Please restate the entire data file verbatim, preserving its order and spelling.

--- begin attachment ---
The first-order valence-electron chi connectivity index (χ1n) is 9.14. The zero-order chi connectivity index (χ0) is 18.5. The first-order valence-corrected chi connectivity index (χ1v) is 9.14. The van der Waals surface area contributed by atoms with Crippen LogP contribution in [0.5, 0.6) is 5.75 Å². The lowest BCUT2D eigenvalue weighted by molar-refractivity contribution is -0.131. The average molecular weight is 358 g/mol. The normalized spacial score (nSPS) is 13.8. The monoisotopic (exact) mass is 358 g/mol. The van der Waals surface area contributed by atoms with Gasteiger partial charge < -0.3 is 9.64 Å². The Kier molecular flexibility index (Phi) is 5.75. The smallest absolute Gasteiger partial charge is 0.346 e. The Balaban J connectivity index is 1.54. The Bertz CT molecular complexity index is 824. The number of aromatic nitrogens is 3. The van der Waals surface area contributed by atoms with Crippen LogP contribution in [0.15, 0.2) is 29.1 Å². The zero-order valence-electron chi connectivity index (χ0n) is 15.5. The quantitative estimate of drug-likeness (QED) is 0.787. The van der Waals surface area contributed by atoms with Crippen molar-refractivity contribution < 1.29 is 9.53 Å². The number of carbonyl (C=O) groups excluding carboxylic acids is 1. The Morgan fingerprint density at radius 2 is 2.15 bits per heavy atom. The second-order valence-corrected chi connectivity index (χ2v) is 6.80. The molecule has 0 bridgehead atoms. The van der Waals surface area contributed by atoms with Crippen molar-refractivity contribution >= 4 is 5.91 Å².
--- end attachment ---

The first-order valence-electron chi connectivity index (χ1n) is 9.14. The zero-order chi connectivity index (χ0) is 18.5. The first-order valence-corrected chi connectivity index (χ1v) is 9.14. The van der Waals surface area contributed by atoms with Crippen LogP contribution in [0.5, 0.6) is 5.75 Å². The lowest BCUT2D eigenvalue weighted by molar-refractivity contribution is -0.131. The average molecular weight is 358 g/mol. The normalized spacial score (nSPS) is 13.8. The monoisotopic (exact) mass is 358 g/mol. The van der Waals surface area contributed by atoms with Gasteiger partial charge < -0.3 is 9.64 Å². The Kier molecular flexibility index (Phi) is 5.75. The smallest absolute Gasteiger partial charge is 0.346 e. The Balaban J connectivity index is 1.54. The Bertz CT molecular complexity index is 824. The number of aromatic nitrogens is 3. The van der Waals surface area contributed by atoms with Crippen LogP contribution in [0.15, 0.2) is 29.1 Å². The zero-order valence-electron chi connectivity index (χ0n) is 15.5. The quantitative estimate of drug-likeness (QED) is 0.787. The van der Waals surface area contributed by atoms with Crippen molar-refractivity contribution < 1.29 is 9.53 Å². The number of carbonyl (C=O) groups excluding carboxylic acids is 1. The Morgan fingerprint density at radius 2 is 2.15 bits per heavy atom. The second-order valence-corrected chi connectivity index (χ2v) is 6.80. The molecule has 0 bridgehead atoms. The van der Waals surface area contributed by atoms with Crippen molar-refractivity contribution >= 4 is 5.91 Å².